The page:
According to the MegaBase, Dutch master Lodewijk Prins first reached the position after 6…a6 against Savielly Tartawkower in 1950, but couldn’t recover after his pieces got tangled early on. The game started as an O’Kelly Sicilian (1.e4 c5 2.Nf3 a6).

 

Battle of Titans

Fischer and Kortschnoj drew in Buenos Aires 1960, also after transposing from an O’Kelly.

 

San Antonio 1972: No Respect for the Smith-Morra

Ken Smith attempted the Smith-Morra Gambit several times in San Antonio 1972.
The Tournament Announcement for San Antonio 1972. Source: Chess Life and Review, October 1972

The Church’s Fried Chicken International, held in San Antonio, Texas in 1972 remains one of the strongest events ever held in the United States. Lajos Portisch, former World Champion Tigran V. Petrosian, and future World Champion Anatoly Karpov tied for first place with 10.5 points out of 15.

American master Ken Smith (the “Smith” in “Smith-Morra”) tried the gambit several times, but without success against such chess heavyweights.

Let’s take a look at two of those games. Both were played in the second half of the tournament when black could have expected the Smith-Morra Gambit.

Round 9 vs. Evans

We saw this American legend play a model game before. He does again here:

Evans also played in Buenos Aires 1960, so he would have known the Fischer—Kortschnoj game above.

Round 13 vs. Mecking

The future World #3 emulated the Kortschnoj/Evans treatment and then collected material.

 

The Bottom Line on the Smith-Morra

If you play the Sicilian you should be happy to face the Smith-Morra, or any Anti-Sicilian for that matter. Playable though they may be, Anti-Sicilians are inferior to the Open Sicilian,

Don’t use the common excuse “white knows their pet line better than I will.” Study! Learn how to deal with the annoying sidelines your opponent can throw at you, and thank them for not challenging you in the most critical way.

I don’t have a perfect record against the Smith-Morra Gambit, but I score better than 50%. Anytime you can say that with one of your black openings, that is a big success.

French Defense, Part 2a: Winawer & Classical Variations

Notre-Dame de Paris
Notre-Dame de Paris in August 2016. Photo: Andre Harding

In Part 1, we looked at French Defense lines where black exchanges pawns on e4.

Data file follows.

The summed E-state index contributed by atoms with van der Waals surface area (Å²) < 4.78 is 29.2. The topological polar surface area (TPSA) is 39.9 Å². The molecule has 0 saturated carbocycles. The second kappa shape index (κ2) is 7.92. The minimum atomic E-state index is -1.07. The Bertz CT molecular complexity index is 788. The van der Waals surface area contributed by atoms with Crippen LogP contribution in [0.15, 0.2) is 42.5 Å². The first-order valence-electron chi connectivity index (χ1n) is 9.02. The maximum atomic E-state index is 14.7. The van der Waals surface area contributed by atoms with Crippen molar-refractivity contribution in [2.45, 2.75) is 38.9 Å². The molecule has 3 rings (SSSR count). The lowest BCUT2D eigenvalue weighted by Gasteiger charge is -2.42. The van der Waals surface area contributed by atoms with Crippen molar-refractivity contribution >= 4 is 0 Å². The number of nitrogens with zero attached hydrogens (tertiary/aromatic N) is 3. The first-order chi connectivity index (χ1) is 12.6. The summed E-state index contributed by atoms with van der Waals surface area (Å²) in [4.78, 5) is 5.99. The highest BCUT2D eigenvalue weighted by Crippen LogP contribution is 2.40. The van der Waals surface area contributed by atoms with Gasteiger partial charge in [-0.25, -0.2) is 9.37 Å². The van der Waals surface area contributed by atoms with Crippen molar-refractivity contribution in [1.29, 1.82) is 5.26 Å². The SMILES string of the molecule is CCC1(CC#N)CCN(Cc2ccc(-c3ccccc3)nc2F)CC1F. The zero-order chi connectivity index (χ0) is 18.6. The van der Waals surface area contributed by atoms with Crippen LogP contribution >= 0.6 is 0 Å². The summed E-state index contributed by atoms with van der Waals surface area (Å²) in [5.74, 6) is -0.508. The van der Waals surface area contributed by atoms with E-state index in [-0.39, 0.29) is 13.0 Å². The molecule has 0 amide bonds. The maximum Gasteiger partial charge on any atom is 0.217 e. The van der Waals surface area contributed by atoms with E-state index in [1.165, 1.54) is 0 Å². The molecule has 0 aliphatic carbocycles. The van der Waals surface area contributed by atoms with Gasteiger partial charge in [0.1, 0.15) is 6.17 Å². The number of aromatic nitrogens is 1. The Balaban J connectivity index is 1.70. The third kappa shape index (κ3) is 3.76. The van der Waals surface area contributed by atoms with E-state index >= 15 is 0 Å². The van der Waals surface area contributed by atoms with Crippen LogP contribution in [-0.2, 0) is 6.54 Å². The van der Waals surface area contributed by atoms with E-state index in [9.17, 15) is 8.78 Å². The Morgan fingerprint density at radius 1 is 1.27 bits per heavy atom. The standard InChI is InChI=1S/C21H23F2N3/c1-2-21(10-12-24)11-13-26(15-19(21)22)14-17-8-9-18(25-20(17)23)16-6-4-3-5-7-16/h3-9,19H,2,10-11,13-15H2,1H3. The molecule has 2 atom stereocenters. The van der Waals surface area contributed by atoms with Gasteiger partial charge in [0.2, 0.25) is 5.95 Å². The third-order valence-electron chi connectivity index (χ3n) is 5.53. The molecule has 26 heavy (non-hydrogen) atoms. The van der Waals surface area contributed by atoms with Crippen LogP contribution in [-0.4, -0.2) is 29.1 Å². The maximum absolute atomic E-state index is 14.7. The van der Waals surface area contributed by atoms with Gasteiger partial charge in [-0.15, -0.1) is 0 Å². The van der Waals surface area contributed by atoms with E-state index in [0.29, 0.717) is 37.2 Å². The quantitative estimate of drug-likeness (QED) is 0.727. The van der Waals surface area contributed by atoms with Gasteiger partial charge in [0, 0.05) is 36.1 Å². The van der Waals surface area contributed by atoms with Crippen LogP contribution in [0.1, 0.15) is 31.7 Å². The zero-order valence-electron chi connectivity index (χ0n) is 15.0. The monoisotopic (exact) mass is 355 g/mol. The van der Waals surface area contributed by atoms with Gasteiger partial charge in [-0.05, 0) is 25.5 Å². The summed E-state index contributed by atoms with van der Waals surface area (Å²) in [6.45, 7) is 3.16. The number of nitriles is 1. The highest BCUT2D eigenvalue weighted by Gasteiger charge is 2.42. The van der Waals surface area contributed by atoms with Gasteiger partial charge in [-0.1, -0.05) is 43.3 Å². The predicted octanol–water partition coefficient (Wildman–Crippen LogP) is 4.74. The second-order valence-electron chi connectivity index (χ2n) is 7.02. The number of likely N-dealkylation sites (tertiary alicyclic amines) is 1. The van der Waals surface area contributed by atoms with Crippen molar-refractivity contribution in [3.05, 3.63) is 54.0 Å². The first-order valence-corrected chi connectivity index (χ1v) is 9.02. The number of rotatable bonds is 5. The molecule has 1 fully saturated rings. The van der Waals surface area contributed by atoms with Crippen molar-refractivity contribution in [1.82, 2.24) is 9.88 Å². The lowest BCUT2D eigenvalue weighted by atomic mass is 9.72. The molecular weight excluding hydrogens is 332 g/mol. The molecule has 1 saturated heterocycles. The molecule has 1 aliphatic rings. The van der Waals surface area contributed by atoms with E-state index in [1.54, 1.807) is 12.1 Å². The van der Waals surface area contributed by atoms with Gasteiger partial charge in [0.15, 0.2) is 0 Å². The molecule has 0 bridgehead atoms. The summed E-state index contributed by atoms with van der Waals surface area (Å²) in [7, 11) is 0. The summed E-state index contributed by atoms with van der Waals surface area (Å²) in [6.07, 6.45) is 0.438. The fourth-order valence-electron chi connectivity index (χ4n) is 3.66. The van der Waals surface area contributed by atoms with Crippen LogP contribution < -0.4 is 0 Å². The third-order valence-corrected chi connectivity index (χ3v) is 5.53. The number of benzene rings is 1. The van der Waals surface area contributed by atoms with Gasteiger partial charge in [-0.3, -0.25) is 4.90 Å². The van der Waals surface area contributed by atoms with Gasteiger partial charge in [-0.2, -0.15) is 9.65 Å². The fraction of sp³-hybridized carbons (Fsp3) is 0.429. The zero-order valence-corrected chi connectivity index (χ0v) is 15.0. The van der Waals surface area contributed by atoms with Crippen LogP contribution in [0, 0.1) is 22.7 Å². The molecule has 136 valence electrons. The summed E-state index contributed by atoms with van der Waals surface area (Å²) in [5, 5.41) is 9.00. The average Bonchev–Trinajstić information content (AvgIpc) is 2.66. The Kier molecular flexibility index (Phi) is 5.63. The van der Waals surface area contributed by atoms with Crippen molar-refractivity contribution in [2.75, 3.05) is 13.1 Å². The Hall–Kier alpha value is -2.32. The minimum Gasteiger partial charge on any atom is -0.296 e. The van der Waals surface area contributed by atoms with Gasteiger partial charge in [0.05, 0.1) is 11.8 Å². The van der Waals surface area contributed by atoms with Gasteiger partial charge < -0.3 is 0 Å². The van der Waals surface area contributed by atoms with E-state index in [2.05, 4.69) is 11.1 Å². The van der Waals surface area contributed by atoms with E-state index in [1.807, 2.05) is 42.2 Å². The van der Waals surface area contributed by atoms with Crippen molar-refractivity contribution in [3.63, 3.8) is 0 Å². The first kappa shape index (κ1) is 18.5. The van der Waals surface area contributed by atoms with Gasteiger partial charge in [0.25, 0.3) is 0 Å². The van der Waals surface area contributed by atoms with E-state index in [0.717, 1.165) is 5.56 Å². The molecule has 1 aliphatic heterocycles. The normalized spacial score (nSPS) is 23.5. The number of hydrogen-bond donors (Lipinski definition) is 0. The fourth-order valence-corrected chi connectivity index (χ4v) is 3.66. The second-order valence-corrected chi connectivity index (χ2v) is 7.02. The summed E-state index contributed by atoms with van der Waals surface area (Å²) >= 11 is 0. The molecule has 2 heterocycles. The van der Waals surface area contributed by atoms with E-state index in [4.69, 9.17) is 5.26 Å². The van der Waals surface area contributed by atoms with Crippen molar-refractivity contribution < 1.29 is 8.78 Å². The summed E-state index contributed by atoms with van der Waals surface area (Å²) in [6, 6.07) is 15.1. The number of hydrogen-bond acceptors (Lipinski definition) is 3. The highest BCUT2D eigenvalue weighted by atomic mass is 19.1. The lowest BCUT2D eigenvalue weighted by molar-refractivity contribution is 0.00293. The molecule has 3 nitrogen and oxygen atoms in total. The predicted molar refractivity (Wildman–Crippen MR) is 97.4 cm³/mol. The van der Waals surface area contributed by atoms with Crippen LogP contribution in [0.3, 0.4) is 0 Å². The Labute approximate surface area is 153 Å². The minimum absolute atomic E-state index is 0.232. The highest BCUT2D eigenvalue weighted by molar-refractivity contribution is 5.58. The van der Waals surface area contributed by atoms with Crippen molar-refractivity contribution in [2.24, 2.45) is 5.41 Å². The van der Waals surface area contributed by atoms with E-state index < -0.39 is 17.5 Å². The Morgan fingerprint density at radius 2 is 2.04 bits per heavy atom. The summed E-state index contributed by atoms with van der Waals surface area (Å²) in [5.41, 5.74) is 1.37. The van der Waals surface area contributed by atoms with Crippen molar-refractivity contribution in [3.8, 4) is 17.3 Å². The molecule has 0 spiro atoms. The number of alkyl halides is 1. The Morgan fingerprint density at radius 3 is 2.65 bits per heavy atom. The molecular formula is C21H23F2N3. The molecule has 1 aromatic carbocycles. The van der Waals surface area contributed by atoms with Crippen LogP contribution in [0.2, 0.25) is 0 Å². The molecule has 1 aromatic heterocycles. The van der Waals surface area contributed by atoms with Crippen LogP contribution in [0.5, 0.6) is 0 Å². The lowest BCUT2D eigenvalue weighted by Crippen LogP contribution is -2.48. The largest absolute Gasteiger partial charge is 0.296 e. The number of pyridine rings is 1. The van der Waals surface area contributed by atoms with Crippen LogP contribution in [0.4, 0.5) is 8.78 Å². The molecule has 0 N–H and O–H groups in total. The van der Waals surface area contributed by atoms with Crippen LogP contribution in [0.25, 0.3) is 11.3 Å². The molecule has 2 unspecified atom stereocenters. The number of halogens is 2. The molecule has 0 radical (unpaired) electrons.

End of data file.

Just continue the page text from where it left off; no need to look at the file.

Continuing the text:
Now we’ll start looking at the most common center type in the French: white plays e4-e5. In this post we’ll look at the Winawer and Classical Variations.

The next post will feature the MacCutcheon and the Tarrasch.

White locks the center with e4-e5; Winawer and Classical

There are several important lines where this can happen. In all of them, the main idea is the same: Black wants to attack white’s d4-pawn, starting with the pawn advance …c7-c5!

(a) Winawer Variation 3.Nc3 Bb4

The Winawer is the most dynamic system in the French Defense. It starts as follows:

Now black tries to break down the white center, while white accepts weak queenside pawns in order to get black’s strong bishop. Typically, white attacks on the kingside, and black goes for counterplay in the center and on the queenside. An important example:

This is the Winawer Poisoned Pawn Variation. Both sides face danger! In other versions of the Winawer, black castles kingside while he still can and creates counterplay on the queenside and in the center, while white goes for mate.

A classic example of Winawer chaos comes from the first game of the 1960 World Championship match:

Or the famous duel between Fischer and Tal later that year:

I have never played the Winawer as black in a tournament game…too crazy for me! The next possibilities occurred in plenty of my games, however.

(b) Classical Variation with 3.Nc3 Nf6 4.e5 Nfd7

This is another double-edged variation, but play is not as “fast” as in the Winawer. Still, attacks can appear suddenly:

Games in this line often become positional struggles where black’s “problem” bishop on the light squares is a long-term factor:

(c) Classical Variation with 3.Nc3 Nf6 4.Bg5 Be7 5.e5 Nfd7 6.Bxe7 Qxe7

Both sides have attacking chances here as well, but too much enthusiasm can backfire, as here:

White can also play more aggressively, and offer a dangerous gambit.

(d) Alekhine-Chatard Attack: 3.Nc3 Nf6 4.Bg5 Be7 5.e5 Nfd7 6.h4

Black can take a pawn but needs to be careful, as shown by games like the following:

With care, black has chances as well.

Let’s stop here. Next time, we’ll see examples of the MacCutcheon and Tarrasch Variations.